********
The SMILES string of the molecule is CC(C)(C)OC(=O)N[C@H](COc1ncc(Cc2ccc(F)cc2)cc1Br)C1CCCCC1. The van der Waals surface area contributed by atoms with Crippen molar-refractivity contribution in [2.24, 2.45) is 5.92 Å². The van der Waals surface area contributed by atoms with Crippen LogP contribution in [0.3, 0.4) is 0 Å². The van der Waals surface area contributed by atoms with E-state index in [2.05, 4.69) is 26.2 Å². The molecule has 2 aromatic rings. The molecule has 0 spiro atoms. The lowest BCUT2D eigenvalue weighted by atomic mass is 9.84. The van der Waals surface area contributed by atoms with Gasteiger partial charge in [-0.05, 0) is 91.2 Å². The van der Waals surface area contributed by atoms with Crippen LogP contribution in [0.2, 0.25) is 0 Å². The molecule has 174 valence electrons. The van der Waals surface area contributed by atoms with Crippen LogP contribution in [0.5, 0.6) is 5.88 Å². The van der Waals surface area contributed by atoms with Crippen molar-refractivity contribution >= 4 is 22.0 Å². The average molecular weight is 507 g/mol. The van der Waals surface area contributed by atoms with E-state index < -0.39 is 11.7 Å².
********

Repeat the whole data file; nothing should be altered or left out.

The SMILES string of the molecule is CC(C)(C)OC(=O)N[C@H](COc1ncc(Cc2ccc(F)cc2)cc1Br)C1CCCCC1. The van der Waals surface area contributed by atoms with Crippen molar-refractivity contribution in [2.24, 2.45) is 5.92 Å². The van der Waals surface area contributed by atoms with Crippen LogP contribution in [0.3, 0.4) is 0 Å². The van der Waals surface area contributed by atoms with E-state index in [2.05, 4.69) is 26.2 Å². The molecule has 2 aromatic rings. The molecule has 0 spiro atoms. The lowest BCUT2D eigenvalue weighted by atomic mass is 9.84. The van der Waals surface area contributed by atoms with Gasteiger partial charge in [-0.05, 0) is 91.2 Å². The van der Waals surface area contributed by atoms with Crippen LogP contribution in [0.2, 0.25) is 0 Å². The molecule has 174 valence electrons. The van der Waals surface area contributed by atoms with Crippen LogP contribution in [0.5, 0.6) is 5.88 Å². The van der Waals surface area contributed by atoms with Crippen molar-refractivity contribution >= 4 is 22.0 Å². The average molecular weight is 507 g/mol. The van der Waals surface area contributed by atoms with E-state index < -0.39 is 11.7 Å².